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Programmatic TV takes premium route

News, 29 March 2016

NEW YORK: Relatively little TV inventory is available for both programmatic and addressable buying but the early indications are that the industry is anxious to avoid what happened in digital display when programmatic was seen as a way to monetise remnant inventory.

"TV has definitely taken the premium approach to programmatic pricing, and it will be interesting to see how this plays out," Pete LaFond, VP/marketing at TruSignal, an audience targeting business, told eMarketer.

To illustrate his point, he cited the example of a client retailer with a focus on direct response: "When they were looking at programmatic CPMs for TV, they were $50 to $100 CPMs – they can't make their ROI [return on investment] or CPAs [cost per actions] work on that."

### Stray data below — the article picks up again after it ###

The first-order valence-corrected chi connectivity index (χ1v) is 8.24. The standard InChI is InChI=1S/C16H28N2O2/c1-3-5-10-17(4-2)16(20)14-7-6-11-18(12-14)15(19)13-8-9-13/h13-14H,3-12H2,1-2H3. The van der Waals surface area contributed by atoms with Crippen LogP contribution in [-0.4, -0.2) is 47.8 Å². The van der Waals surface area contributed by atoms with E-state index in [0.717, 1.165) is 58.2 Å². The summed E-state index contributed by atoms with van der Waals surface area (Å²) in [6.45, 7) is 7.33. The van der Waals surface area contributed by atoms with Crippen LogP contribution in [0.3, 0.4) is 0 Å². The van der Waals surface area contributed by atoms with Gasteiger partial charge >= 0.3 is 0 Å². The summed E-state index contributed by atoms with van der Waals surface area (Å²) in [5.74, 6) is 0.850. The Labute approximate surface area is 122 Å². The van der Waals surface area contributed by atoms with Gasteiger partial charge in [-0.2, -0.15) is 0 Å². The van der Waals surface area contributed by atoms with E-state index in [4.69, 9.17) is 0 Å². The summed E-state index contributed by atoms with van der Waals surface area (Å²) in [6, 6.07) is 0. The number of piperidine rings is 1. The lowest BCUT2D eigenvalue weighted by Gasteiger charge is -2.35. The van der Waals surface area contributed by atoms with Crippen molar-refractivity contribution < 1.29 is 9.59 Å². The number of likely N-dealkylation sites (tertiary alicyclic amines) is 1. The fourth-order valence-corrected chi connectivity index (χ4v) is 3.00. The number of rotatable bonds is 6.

While much early interest has come from direct response marketers, LaFond added that these were then "connecting us with their brand teams so their brand teams can get smarter about making their branding more effective and efficient".

One consequence of networks and broadcasters charging such rates is that marketers will place much greater emphasis on assessing the effectiveness of programmatic and addressable TV.

"With remnant display, analysis doesn't matter as much when you're looking at 20-cent CPMs," noted LaFond. "So it didn't really force the discipline of figuring out if it was working. This should."

As regards the current situation, he said that only between 5% and 10% of TV inventory was both addressable and available for programmatic, while the number of households that could be reached varied between 15m and 50m depending on which network or cable provider one was connecting with.

But he expected that those numbers would increase as marketers read more case studies and testimonials about using programmatic TV to increase efficiency.

"Because programmatic is really about efficiency," LaFond stated. "How do I be more efficient with my marketing dollars and spend them on the people that matter and less on the people that don't matter?"

Data sourced from eMarketer; additional content by Warc staff